This article was updated by the Great British Mag content team on 15 September 2021
London, or Londinium as it was once called by the Romans, is one of the world’s most visited cities – and with good reasons. It is home to four heritage sites and attractions that are known around the world such as Tower Bridge, Big Ben, Buckingham Palace and the Royal Albert Hall.
It has museums, art galleries, theatres, chic shopping districts and cool neighbourhoods known for the nightlife and delicious food. The options are endless and you’ll never get bored as this city never stops evolving and dishing up new things to try.
Did you know?
- The actual City of London only extends 1.12 miles. It is typically known as the Square Mile and is home to the financial district. It has 7,000 registered residents and 300,000 people commute daily to work in the city of London. Most of whom live in the 32 boroughs that make up Greater London.
- Her Majesty the Queen may be the head of state for the United Kingdom but Queen Elizabeth II is not allowed to enter the City of London without permission from the Lord Mayor.
- London Bridge has been in use for more than 600 years. If you were to travel back in time, you would be able to see the spiked heads of rebels, including famous plotters and mutineers like Guy Fawkes and William Wallace.
- There is a memorial to the German ambassador’s dog, who was “accidentally electrocuted” in 1934, at the top of the steps by the Duke of York monument off Pall Mall. It is where the German Embassy stood until the breakout of World War II.
- Great Ormond Street Hospital owns the copyright to Peter Pan and receives royalties. Author J.M. Barrie — who had no children himself — gifted the rights to the hospital in 1929.
Where to visit?
Where do you even start? The city has so much to offer from visiting pre-historic creatures at the Natural History Museum to seeing London from high above in the London Eye. Not to mention plenty of opportunities to take in the art and culture at the Tate Gallery, the Saatchi Gallery and the National Gallery. All of which must go onto your bucket list.
But to hang out like the locals you will need to go to Columbia Flower Market. Set against the urban backdrop of the East End, this flower market has been going since 1869. Today the market is known for being the place to go every Sunday for amazing flowers and plants at bargain prices.
If you want to feel like you are in the countryside, visit Hampstead Heath. The ancient park covers 790 acres and is one of the highest points in London. The southeast part of the heath is Parliament Hill, from which the view over London is protected by law. It is also the best spot to see any major fireworks display.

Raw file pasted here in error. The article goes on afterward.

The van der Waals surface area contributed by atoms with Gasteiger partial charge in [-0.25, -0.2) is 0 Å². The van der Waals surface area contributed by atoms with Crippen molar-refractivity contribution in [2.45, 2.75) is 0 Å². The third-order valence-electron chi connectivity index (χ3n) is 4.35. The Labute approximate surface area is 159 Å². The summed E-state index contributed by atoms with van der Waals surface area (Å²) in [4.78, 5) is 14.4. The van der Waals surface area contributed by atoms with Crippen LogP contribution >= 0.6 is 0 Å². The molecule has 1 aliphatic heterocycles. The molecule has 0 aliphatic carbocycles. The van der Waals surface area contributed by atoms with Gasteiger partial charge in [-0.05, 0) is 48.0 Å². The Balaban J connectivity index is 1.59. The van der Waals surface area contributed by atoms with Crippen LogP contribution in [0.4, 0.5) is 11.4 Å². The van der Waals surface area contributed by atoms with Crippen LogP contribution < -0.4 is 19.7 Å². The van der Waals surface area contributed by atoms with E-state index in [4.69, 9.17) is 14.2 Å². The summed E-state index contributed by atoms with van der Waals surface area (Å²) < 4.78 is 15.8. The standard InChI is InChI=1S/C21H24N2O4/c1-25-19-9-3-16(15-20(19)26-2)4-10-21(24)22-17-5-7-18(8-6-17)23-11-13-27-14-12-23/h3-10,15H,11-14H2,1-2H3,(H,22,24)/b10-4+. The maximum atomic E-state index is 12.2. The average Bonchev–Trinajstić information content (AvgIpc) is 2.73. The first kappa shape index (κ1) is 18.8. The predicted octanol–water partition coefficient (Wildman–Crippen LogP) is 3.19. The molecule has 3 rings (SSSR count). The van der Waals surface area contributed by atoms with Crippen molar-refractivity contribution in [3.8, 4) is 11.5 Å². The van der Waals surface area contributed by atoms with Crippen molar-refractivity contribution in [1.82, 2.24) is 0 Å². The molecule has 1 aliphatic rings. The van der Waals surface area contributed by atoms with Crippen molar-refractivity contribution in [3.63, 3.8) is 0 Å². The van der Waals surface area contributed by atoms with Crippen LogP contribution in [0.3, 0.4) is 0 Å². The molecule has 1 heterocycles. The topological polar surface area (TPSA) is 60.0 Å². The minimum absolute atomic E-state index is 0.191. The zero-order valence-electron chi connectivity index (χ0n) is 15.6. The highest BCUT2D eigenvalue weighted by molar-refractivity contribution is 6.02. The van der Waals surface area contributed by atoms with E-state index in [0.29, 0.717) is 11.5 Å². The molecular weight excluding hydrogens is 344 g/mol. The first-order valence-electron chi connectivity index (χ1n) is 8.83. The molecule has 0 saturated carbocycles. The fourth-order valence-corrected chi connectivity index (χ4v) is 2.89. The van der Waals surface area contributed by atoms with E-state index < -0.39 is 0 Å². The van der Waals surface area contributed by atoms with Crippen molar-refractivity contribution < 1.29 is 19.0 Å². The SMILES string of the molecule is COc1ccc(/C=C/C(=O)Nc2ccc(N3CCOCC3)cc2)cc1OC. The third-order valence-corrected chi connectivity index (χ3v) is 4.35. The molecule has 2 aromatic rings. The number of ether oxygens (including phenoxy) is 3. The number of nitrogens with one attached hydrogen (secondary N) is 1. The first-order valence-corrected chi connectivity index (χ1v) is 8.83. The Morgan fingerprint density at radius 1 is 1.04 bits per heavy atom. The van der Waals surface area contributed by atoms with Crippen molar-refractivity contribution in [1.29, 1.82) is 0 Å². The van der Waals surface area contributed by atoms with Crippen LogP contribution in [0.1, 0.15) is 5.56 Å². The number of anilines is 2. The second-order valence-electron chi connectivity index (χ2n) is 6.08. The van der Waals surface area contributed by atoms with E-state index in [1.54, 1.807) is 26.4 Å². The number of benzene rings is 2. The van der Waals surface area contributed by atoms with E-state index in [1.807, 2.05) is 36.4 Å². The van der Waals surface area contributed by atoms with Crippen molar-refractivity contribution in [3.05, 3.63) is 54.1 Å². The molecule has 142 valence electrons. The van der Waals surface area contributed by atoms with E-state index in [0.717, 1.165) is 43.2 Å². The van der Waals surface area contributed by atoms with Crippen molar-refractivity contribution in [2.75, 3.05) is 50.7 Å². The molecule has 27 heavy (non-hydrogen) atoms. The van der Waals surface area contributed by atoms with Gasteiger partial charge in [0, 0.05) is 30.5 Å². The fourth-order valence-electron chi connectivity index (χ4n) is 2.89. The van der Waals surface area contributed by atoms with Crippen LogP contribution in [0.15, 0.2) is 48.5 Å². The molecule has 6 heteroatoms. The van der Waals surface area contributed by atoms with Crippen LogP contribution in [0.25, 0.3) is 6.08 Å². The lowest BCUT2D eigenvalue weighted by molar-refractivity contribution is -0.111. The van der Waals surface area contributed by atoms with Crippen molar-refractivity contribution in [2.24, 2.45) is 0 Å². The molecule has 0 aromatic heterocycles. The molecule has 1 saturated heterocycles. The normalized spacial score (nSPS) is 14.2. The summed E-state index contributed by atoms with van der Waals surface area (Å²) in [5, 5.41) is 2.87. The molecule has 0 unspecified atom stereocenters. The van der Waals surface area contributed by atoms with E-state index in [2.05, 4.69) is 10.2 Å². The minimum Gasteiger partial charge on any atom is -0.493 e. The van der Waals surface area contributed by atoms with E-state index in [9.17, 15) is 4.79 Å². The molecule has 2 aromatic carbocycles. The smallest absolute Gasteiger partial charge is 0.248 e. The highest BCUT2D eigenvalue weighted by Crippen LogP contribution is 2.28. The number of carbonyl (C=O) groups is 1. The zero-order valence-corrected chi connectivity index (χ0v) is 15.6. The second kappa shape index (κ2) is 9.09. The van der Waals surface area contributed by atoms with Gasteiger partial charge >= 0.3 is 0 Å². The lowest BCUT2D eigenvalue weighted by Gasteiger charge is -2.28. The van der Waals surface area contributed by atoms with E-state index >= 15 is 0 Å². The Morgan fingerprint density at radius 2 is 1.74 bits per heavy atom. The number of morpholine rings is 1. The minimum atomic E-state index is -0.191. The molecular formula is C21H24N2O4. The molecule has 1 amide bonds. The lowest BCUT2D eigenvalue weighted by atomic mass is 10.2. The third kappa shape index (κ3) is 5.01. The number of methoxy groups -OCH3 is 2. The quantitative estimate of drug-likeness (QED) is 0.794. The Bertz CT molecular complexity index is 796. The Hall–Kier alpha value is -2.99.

South Bank is the perfect destination for art, culture and entertainment. It has everything from theatre performance and street entertainment to a vibrant skateboarding and street art scene.
Little Venice is a scenic part of London known for its canals and moored boats. Little Venice has two waterways: the Grand Union Canal and the Regent’s Canal, which meet in a large, picturesque pool, known by locals as the “Little Venice Lagoon”. The area is perfect for a relaxed Sunday with its many cafes, pubs and restaurants.
Camden is known around the world for its live music venues and street fashion. Not to mention the vintage markets, food stalls and the canal, which are perfect if you want a peaceful walk or a bike ride.
What to do?
Have you ever heard of the rooftop cinema? It is hard to beat a cinema that offers visitors to take in a classic film whilst overlooking the city and munching through an endless supply of popcorn. The Rooftop Film Club puts on classics such as Dirty Dancing and Highlander at open air venues across the city.
If you are a fan of nature, then go to the Roof Gardens in Kensington. Flamingos are roaming around in beautifully landscaped gardens, 100ft above the city. The garden offers most definitely a unique experience. The three gardens are parts of a private members’ club and fine dining restaurant, Babylon.
Who said visiting an art gallery and museums couldn’t be mixed with great food, a few cocktails and an awesome DJ set? Check out what’s happening late at the National Portrait Gallery on Thursday and Friday, and the last Friday of each month at the Natural History Museum.
Guess how many professional football clubs are there in London? 14 and they attract hundreds and thousands of spectators when they play! Whether you’re into football or not it’s worth going for the atmosphere. You will also be able to see some iconic landmarks such as the Olympic stadium.
Fancy taking in some Jazz music? Ronnie Scotts is an iconic live music venue in the heart of Soho and it is a mecca to Jazz. The venue was also the last place Jimi Hendrix, famous rock guitarist, played.
Where to eat?
London’s reputation as a foodies’ heaven is not misplaced. You can eat your way around the world from curries in Brick Lane and pasta in Little Italy to Shawarma on Edgware Road and dim sum in China Town.
The variety of cuisines readily available in London is impressive. However, if you want to try local delicacies you’ll have to go off the beaten track. Head towards East London where you can still find pie and mash shops, serving up savoury pies that are accompanied with mash and eel licker.
The best one to visit is L. Manze eel, pie and mash shop on Walthamstow High Street. The café which opened its doors originally in 1929 is known to have Grade II listed status.
If sitting in one place isn’t your thing and you are looking for a more modern foodie experience, try the food stalls in Borough Market or Street Feast London for its exotic range of food stalls and bars that pitch up in different parts of London.